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There are also fine performances from Sam Harrison and Scott Paige as the Vulgarian spies Boris and Goran, both are great fun and very nearly steal the show as they get all the best lines and lots of laughs. There are some jokes which are pretty near the knuckle but will fly over the younger audience members heads and amuse the adults; they had both audience members young and old alike howling with laughter. Claire Sweeney is fabulous as Baroness Bomburst with her exaggerated accent and almighty performance of The Bombie Samba. Phill Jupitus offers a bizarre turn as Baron Bomburst: flip-flopping between over exuberance and looking completely disinterested: frequently breaking between his over the top Vulgarian accent to a dead-pan delivery. It’s not abundantly clear what he is trying to achieve by this but it certainly is what can best be described as a ‘Marmite’ performance. Jos Vantyler is outstanding as the Childcatcher, helped along with a wonderful piece of lighting from Tim Mitchell; we have a villain as wicked, as sinister and even more terrifying than the original.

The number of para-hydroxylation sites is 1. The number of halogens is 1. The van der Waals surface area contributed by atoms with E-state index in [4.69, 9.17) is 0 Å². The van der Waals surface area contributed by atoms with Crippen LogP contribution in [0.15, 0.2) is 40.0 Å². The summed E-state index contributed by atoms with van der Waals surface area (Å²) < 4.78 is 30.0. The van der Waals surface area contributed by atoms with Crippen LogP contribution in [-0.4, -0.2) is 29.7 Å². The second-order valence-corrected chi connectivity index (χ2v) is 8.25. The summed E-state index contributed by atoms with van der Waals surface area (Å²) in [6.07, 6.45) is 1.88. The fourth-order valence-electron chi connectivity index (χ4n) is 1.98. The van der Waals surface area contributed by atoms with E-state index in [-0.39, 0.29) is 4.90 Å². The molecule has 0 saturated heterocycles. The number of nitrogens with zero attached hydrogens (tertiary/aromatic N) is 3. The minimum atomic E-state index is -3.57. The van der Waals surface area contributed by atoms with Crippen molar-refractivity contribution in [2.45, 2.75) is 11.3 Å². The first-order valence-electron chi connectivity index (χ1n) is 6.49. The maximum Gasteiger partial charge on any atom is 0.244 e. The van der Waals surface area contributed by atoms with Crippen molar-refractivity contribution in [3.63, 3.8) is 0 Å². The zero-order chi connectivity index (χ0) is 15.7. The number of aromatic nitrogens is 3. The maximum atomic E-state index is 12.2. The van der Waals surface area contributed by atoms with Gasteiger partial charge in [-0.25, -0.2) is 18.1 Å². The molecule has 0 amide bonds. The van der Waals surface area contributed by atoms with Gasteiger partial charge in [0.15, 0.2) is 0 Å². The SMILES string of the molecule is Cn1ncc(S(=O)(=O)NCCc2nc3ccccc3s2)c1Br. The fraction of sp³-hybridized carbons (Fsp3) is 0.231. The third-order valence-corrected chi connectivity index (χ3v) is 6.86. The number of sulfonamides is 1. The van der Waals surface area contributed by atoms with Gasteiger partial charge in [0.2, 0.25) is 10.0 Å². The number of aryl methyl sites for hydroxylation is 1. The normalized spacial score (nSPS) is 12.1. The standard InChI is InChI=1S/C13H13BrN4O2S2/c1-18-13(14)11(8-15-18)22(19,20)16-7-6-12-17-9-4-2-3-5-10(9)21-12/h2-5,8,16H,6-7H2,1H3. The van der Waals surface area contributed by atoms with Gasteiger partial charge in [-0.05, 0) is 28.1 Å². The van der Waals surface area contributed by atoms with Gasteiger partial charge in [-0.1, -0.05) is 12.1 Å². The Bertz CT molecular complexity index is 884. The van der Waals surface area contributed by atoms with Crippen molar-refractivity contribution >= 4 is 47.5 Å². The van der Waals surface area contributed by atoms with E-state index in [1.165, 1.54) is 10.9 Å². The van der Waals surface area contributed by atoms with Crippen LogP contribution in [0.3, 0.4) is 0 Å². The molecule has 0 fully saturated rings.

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There were a few technical difficulties on the night which stopped the show for roughly 10 minutes which upset the momentum slightly, however the cast carried on like true professionals. The main problem with the show is its pacing: acts one and two are quite bloated and do become slightly drawn out at times. Whilst the ending seems slightly rushed with the payoff not justifying the lengthy build up. Overall this a good solid family fun show, filled with fun and adventure, it just needed a few more thrills and spills, it is probably not suitable for young children as it will not keep them engaged for the duration of its running time.

Judging by the impromptu audience clap-along as soon the signature Chitty Chitty Bang Bang tune is played there is plenty of love for our “fine four fender friend”, she just needs to heed the warning of those motorway signs about tiredness.

Chitty Chitty Bang Bang is on at The Lowry Theatre till the 15th Jan 2017

http://www.thelowry.com/event/chitty-chitty-bang-bang